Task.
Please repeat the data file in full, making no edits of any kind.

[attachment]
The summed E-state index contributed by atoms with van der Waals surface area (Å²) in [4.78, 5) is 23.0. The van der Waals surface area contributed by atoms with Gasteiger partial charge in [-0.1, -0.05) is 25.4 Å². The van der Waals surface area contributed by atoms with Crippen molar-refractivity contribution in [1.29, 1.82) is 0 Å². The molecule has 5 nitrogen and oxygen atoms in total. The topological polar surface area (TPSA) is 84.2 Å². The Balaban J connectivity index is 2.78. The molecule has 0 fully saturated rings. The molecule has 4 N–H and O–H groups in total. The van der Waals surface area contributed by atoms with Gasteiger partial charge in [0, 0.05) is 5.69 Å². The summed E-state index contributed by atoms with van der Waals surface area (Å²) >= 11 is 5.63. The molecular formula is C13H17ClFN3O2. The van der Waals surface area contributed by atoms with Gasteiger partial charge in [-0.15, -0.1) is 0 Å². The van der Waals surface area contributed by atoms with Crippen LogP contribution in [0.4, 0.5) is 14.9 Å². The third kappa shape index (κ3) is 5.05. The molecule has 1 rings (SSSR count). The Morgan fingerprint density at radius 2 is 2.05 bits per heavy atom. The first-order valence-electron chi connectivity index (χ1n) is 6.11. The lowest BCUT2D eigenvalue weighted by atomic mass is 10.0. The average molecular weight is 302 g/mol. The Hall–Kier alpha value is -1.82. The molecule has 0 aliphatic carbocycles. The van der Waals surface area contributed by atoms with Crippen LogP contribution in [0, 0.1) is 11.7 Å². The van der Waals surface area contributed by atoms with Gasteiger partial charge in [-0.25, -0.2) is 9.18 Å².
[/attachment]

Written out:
The summed E-state index contributed by atoms with van der Waals surface area (Å²) in [4.78, 5) is 23.0. The van der Waals surface area contributed by atoms with Gasteiger partial charge in [-0.1, -0.05) is 25.4 Å². The van der Waals surface area contributed by atoms with Crippen molar-refractivity contribution in [1.29, 1.82) is 0 Å². The molecule has 5 nitrogen and oxygen atoms in total. The topological polar surface area (TPSA) is 84.2 Å². The Balaban J connectivity index is 2.78. The molecule has 0 fully saturated rings. The molecule has 4 N–H and O–H groups in total. The van der Waals surface area contributed by atoms with Gasteiger partial charge in [0, 0.05) is 5.69 Å². The summed E-state index contributed by atoms with van der Waals surface area (Å²) >= 11 is 5.63. The molecular formula is C13H17ClFN3O2. The van der Waals surface area contributed by atoms with Gasteiger partial charge in [-0.15, -0.1) is 0 Å². The van der Waals surface area contributed by atoms with Crippen LogP contribution in [0.4, 0.5) is 14.9 Å². The third kappa shape index (κ3) is 5.05. The molecule has 1 rings (SSSR count). The Morgan fingerprint density at radius 2 is 2.05 bits per heavy atom. The first-order valence-electron chi connectivity index (χ1n) is 6.11. The lowest BCUT2D eigenvalue weighted by atomic mass is 10.0. The average molecular weight is 302 g/mol. The Hall–Kier alpha value is -1.82. The molecule has 0 aliphatic carbocycles. The van der Waals surface area contributed by atoms with Crippen LogP contribution in [0, 0.1) is 11.7 Å². The van der Waals surface area contributed by atoms with Gasteiger partial charge in [-0.25, -0.2) is 9.18 Å².